I believe that many of the same factors that are linked to the success of women’s colleges can apply to women in corporate life. Paraphrasing Taking Women Seriously (Tidball et al., 1999), these include

  • visionary leadership committed to the acquisition and retention of women,
  • a critical mass of women in all constituencies (technicians, engineers, scientists, managers),
  • belief in women’s capacities and high expectations,
  • places and spaces for women’s voices to be heard,
  • opportunities for women’s leadership in all aspects of corporate life,
  • celebration of traditions and institutional history,
  • a high degree of trust and responsibility, and
  • active and empowering women’s associations in the company (e.g., Hewlett Packard’s Women’s Networks and JPL’s Advisory Council for Women).

Instilling these qualities will not be easy for most engineering organizations, many of which are mature, led by middle-aged or elderly white males, and steeped in Cold War engineering culture. It will be particularly difficult for aerospace and energy companies (i.e., oil companies and power utilities) and somewhat easier for companies in newer industries such as computers and information systems. It is no accident that the stronghold of WITI is Silicon Valley.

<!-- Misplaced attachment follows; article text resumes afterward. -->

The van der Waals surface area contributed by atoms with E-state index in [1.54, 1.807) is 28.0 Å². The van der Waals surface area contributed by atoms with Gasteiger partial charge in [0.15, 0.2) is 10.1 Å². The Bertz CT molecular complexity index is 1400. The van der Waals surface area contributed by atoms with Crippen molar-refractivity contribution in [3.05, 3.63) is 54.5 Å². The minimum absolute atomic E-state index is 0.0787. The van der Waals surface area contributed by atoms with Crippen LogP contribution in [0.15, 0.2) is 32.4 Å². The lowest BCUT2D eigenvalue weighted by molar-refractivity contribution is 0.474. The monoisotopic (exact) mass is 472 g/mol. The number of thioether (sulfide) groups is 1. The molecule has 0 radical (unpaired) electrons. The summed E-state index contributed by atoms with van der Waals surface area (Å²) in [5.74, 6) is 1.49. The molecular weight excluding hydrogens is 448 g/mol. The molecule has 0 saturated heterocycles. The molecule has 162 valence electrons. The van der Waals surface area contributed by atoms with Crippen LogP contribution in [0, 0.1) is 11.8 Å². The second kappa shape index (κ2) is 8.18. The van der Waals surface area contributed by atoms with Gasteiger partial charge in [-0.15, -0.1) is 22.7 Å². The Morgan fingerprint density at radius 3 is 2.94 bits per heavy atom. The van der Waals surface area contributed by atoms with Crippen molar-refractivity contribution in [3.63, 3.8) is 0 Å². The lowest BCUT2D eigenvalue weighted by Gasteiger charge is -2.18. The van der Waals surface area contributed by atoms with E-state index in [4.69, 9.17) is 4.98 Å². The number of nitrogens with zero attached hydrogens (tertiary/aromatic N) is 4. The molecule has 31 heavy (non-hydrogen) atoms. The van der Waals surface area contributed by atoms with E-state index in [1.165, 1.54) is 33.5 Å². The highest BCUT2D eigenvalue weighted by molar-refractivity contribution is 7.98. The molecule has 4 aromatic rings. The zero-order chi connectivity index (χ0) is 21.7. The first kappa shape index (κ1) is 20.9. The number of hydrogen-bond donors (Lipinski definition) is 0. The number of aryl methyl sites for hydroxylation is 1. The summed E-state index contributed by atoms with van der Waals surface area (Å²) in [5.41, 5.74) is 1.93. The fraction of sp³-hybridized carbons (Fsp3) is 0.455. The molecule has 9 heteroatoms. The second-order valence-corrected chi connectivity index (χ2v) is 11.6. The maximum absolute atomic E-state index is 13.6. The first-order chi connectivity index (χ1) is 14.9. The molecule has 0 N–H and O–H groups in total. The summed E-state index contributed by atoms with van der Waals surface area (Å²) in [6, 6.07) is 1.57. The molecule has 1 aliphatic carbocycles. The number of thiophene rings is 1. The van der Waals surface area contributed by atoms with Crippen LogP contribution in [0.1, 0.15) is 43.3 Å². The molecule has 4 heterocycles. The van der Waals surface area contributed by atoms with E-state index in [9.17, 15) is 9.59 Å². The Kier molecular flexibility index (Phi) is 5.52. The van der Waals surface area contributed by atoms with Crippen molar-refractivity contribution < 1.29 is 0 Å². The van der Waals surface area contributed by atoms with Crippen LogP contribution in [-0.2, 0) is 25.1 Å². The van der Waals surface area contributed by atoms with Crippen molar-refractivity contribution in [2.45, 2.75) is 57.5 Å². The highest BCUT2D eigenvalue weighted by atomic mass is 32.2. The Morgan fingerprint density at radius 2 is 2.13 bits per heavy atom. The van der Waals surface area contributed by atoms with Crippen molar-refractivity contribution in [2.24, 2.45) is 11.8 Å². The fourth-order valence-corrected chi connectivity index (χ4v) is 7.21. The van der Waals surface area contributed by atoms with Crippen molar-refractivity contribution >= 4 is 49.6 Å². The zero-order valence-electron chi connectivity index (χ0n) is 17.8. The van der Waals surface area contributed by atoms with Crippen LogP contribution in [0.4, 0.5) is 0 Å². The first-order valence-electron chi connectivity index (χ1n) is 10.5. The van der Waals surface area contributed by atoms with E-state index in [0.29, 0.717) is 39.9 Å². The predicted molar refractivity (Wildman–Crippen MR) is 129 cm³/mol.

Future Efforts
We should focus our efforts on influencing companies in evolving industries like biotechnology to hire women, and on encouraging women to go into emerging engineering fields like bioengineering. Universities could team up with the new industries to provide information to prospective students about career opportunities. Organizations like the NAE and SWE could provide workshops and seminars for high school or even middle school girls about opportunities in these fields.